I missed the initial post, so I'm not sure that this will be helpful, but I wanted to share my experience. After I was attacked by a dog when I was 10, I became very fearful of all dogs. My fear altered my life. If I was out for a run, biking or walking and I heard a dog barking, I would change course. I was afraid to be left alone with friends' or relatives' dogs, unless they were very small. Particularly as a child, people sometimes did not take my fear seriously and would nevertheless leave me alone with a dog. I remember spending one evening trying to keep a swivelling chair between myself and a dog -- not fun. Where I grew up there were many trails where dogs could walk of leash, I did not want to walk on these trails for fear that I would be attacked. I took to walking around my neighborhood with a stick. These things may seem minor, but in many ways they were paralyzing -- you would be surprised how many streets are home to a barking dog. Each time I heard a dog bark my blood pressure would rise and I would feel terrified. After I successfully passed the dog, I would sometimes cry with relief.
I'm not sure what the root of your child's fear is, but I recommend that you take it seriously because I doubt it is something he or she will grow out of. Dogs are hard to avoid and in this area, they are often off leash. Looking back, I am very appreciative that my parents were sensitive to my fear, but I wish they had also helped me to overcome it by getting a dog or teaching me more about them. I think they didn't because they were not dog people themselves. As it turns out, my fears were mostly cured just last year when my husband convinced me to get a dog. Owning a dog has taught me about their behavior, and now that I better understand them, I feel more confident in my interactions with them. Also, being a master to one dog has empowered me in my interactions with others. Even if you don't want to get a dog, I would recommend teaching your child about dogs. The best experience for your child would be to spend time with a well trained dog. That's the approach my husband took, and through that, I grew to understand that (most)dogs are just as afraid of humans as we are of them. Good luck. amy
My 4.5-year-old daughter has an extreme phobia of dogs and cats. She cries almost hysterically whenever she sees a dog, even if it's 2-3 blocks away and across the street. She works her schedule around not seeing any dogs or cats. She won't go into a house where they have a dog or cat. It's starting to get extreme. She was fine until she was two but then a huge neighborhood dog who was bigger than she was suddenly appeared in her face as we walked around the corner one day. But that was 2.5 years ago. I thought she'd get over it, but in last few months it's gotten worse. My husband and I don't mind dogs or cats. We didn't talk about the various dog biting scandals at home. We don't know what to do to get her to calm down and realize that a little caution is not a bad idea, but most dogs/cats are very friendly and won't attack randomly. Any tips on easing her fears other than renting Lassie and Benji movies? Thank you. Christine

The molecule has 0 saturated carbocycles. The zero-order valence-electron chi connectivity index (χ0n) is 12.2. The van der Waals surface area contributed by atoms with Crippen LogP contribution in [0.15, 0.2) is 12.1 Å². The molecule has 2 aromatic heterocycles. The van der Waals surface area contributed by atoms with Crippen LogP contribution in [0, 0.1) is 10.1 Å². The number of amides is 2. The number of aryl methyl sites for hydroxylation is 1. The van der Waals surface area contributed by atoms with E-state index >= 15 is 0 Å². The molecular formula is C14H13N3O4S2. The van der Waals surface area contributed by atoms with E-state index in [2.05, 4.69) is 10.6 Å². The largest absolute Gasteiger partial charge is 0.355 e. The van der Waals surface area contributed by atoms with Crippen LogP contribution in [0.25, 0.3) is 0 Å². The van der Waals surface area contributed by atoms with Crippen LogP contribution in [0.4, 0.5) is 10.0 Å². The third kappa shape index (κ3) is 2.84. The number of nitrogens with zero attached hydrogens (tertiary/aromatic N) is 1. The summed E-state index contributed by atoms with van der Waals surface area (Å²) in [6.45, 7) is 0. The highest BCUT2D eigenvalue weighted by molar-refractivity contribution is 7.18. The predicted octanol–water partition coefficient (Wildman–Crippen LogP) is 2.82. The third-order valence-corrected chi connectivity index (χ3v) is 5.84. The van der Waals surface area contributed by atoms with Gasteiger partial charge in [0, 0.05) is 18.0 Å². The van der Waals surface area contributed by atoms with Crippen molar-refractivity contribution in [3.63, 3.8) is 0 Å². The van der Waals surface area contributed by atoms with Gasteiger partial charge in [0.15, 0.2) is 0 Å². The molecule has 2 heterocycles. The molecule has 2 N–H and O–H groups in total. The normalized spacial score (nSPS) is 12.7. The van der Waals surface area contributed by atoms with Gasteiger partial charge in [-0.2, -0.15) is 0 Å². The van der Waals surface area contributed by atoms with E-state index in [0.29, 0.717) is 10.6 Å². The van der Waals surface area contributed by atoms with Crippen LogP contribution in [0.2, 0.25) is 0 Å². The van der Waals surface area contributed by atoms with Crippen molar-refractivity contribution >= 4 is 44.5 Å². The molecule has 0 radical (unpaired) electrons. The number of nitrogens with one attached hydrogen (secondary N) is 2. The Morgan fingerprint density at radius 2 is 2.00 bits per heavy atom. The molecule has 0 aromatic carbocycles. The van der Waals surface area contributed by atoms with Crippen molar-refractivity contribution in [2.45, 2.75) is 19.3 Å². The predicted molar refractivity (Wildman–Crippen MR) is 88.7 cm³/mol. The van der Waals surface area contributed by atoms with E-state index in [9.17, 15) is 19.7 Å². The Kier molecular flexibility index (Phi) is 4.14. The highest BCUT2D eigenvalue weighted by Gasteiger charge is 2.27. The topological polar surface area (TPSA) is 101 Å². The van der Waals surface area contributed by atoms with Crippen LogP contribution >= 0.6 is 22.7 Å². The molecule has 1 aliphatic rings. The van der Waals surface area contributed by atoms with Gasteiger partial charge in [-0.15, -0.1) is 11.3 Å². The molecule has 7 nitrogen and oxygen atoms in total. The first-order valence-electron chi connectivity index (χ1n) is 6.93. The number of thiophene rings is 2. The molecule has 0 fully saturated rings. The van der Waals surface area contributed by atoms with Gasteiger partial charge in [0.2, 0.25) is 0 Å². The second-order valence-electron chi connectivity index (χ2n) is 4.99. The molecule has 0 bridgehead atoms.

You didn't mention whether her fear extends to other animals-- hamsters, birds, etc. Perhaps if you start off by borrowing (from a classroom, Lindsay Wildlife, friend, etc.) a very small, non-threatening animal for a weekend or so and see if she has any positive feelings or interactions. If that goes well (or if other small animals are no problem), you could look into fostering a a tiny, helpless kitten or puppy (from the SF SPCA, Oakland SPCA, ARF, etc--a local vet usually has postings about organizations in need of foster homes). Kitten season is actually in the Spring, but there may be some in need now, and aside from providing a wonderful and worthy service, you may be able to give her the opportunity to help and care for a very small and non-threatening creature (sometimes you are asked to take a litter or a pair, so it may not be possible to just get 1). This is a big commitment, and would obviously affect the whole family, and sometimes these animals need medications, frequent hand-feedings, etc., so it should not be entered into lightly, but if all of that is okay with you it could be a wonderful experience for your daughter. I'm thinking that with a really small, young, animal who appears helpless and in need of TLC, maybe she would not only not be afraid, but also would feel a sense of pride, importance, and responsibility if she were able to provide help, love, and comfort. Who knows, maybe you'd even end up falling in love and adopting an animal in need! Best of luck! Tracy